Chapais House National Historic Site

Chapais House was built in 1833 for the merchant Jean-Charles Chapais Sr. (1811–1885), one of the Fathers of Confederation. It later served as the residence of his son: the historian, journalist, and statesman Sir Thomas Chapais (1858–1946).

The slightly curved bellcast roof, large balconies surrounding the first floor, winding staircases leading to the terraces, and simply sculptured porticos make Chapais House a remarkable example of French-Canadian domestic architecture in the mid-19th century. This well-preserved residence also features exceptional interior detailing, including fine woodwork and joinery.

Jean-Charles Chapais Sr. played an active role in the economic and cultural development of the Kamouraska region. He represented Kamouraska as a Conservative member of the Legislative Assembly (1851–1867) and was the Commissioner of Public Works (1864–1867). As a delegate at the Quebec Conference and a Father of Confederation, he was appointed to the Senate in 1868, and held the position of Agriculture Minister and Receiver General in the Macdonald cabinets.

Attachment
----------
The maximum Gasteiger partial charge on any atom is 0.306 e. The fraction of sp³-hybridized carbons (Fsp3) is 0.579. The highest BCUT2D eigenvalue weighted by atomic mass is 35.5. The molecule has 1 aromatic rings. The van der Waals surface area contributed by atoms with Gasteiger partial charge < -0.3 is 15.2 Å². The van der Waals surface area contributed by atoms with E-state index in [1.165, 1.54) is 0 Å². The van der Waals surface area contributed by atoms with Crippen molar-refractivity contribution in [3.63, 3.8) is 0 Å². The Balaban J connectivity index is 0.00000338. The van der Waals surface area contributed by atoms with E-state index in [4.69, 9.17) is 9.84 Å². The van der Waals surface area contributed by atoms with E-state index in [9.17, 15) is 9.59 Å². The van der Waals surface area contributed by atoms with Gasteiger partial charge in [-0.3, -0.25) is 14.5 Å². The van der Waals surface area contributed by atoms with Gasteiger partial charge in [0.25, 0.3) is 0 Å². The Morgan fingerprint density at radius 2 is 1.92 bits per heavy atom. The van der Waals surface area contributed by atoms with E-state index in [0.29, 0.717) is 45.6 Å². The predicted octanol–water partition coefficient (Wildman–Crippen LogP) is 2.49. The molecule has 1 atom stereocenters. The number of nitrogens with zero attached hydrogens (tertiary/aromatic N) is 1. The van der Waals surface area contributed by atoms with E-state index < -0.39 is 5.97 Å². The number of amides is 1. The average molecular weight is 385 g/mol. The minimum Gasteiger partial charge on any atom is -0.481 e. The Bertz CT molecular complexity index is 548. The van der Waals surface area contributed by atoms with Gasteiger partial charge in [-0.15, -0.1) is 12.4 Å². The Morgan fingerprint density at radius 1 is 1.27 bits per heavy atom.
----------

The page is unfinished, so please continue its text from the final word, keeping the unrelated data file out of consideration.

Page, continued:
Sir Thomas Chapais was knighted in 1935 for his work as a Canadian historian. He is the author of many works, including his famous eight-volume Cours d’histoire du Canada. He was also a lawyer, a journalist, a member of the Quebec Legislative Assembly, and a Canadian senator.

The National Program of Historical Commemoration relies on the participation of Canadians in the identification of places, events and persons of national historic significance. Any member of the public can nominate a topic for consideration by the Historic Sites and Monuments Board of Canada.

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